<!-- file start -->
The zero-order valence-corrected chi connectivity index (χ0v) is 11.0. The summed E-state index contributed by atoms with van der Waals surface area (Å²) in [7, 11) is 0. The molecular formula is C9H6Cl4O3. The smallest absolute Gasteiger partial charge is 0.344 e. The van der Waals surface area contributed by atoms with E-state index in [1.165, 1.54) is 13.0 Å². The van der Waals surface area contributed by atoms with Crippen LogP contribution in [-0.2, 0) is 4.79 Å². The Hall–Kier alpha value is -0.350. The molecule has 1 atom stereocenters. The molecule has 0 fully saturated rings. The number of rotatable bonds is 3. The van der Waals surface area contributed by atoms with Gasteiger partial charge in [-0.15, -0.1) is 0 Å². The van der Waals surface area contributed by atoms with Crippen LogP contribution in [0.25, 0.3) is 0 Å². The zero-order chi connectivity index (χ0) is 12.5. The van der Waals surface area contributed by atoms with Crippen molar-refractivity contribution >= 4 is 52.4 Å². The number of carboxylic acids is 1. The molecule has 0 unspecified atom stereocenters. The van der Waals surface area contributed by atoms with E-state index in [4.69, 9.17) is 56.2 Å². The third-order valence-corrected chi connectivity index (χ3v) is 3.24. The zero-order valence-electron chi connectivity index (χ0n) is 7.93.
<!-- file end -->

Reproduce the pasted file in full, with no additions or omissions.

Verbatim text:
The zero-order valence-corrected chi connectivity index (χ0v) is 11.0. The summed E-state index contributed by atoms with van der Waals surface area (Å²) in [7, 11) is 0. The molecular formula is C9H6Cl4O3. The smallest absolute Gasteiger partial charge is 0.344 e. The van der Waals surface area contributed by atoms with E-state index in [1.165, 1.54) is 13.0 Å². The van der Waals surface area contributed by atoms with Crippen LogP contribution in [-0.2, 0) is 4.79 Å². The Hall–Kier alpha value is -0.350. The molecule has 1 atom stereocenters. The molecule has 0 fully saturated rings. The number of rotatable bonds is 3. The van der Waals surface area contributed by atoms with Gasteiger partial charge in [-0.15, -0.1) is 0 Å². The van der Waals surface area contributed by atoms with Crippen LogP contribution in [0.25, 0.3) is 0 Å². The zero-order chi connectivity index (χ0) is 12.5. The van der Waals surface area contributed by atoms with Crippen molar-refractivity contribution >= 4 is 52.4 Å². The number of carboxylic acids is 1. The molecule has 0 unspecified atom stereocenters. The van der Waals surface area contributed by atoms with E-state index in [4.69, 9.17) is 56.2 Å². The third-order valence-corrected chi connectivity index (χ3v) is 3.24. The zero-order valence-electron chi connectivity index (χ0n) is 7.93.